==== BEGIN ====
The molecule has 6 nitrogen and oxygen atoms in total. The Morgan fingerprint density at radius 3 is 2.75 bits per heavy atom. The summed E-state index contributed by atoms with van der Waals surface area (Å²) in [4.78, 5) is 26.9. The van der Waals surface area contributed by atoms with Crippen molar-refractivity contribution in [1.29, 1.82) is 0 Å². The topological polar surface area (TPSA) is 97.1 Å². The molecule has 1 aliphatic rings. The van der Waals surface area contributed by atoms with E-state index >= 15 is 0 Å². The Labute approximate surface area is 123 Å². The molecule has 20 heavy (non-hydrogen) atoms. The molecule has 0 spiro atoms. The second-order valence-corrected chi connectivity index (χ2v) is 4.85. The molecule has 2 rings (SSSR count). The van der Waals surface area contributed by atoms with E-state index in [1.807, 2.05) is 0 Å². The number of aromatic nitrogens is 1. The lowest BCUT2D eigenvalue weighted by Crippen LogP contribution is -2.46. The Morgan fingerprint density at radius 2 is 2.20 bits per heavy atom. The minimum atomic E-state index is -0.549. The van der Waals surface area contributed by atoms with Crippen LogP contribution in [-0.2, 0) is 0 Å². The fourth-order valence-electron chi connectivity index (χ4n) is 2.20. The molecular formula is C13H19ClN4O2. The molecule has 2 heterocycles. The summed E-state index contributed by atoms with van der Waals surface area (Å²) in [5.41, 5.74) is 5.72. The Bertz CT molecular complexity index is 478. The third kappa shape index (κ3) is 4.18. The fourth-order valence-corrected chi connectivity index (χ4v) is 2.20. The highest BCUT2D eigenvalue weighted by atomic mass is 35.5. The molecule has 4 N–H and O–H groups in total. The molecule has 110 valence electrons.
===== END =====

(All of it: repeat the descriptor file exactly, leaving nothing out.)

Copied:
The molecule has 6 nitrogen and oxygen atoms in total. The Morgan fingerprint density at radius 3 is 2.75 bits per heavy atom. The summed E-state index contributed by atoms with van der Waals surface area (Å²) in [4.78, 5) is 26.9. The van der Waals surface area contributed by atoms with Crippen molar-refractivity contribution in [1.29, 1.82) is 0 Å². The topological polar surface area (TPSA) is 97.1 Å². The molecule has 1 aliphatic rings. The van der Waals surface area contributed by atoms with E-state index >= 15 is 0 Å². The Labute approximate surface area is 123 Å². The molecule has 20 heavy (non-hydrogen) atoms. The molecule has 0 spiro atoms. The second-order valence-corrected chi connectivity index (χ2v) is 4.85. The molecule has 2 rings (SSSR count). The van der Waals surface area contributed by atoms with E-state index in [1.807, 2.05) is 0 Å². The number of aromatic nitrogens is 1. The lowest BCUT2D eigenvalue weighted by Crippen LogP contribution is -2.46. The Morgan fingerprint density at radius 2 is 2.20 bits per heavy atom. The minimum atomic E-state index is -0.549. The van der Waals surface area contributed by atoms with Crippen LogP contribution in [-0.2, 0) is 0 Å². The fourth-order valence-electron chi connectivity index (χ4n) is 2.20. The molecular formula is C13H19ClN4O2. The molecule has 2 heterocycles. The summed E-state index contributed by atoms with van der Waals surface area (Å²) in [5.41, 5.74) is 5.72. The Bertz CT molecular complexity index is 478. The third kappa shape index (κ3) is 4.18. The fourth-order valence-corrected chi connectivity index (χ4v) is 2.20. The highest BCUT2D eigenvalue weighted by atomic mass is 35.5. The molecule has 4 N–H and O–H groups in total. The molecule has 110 valence electrons.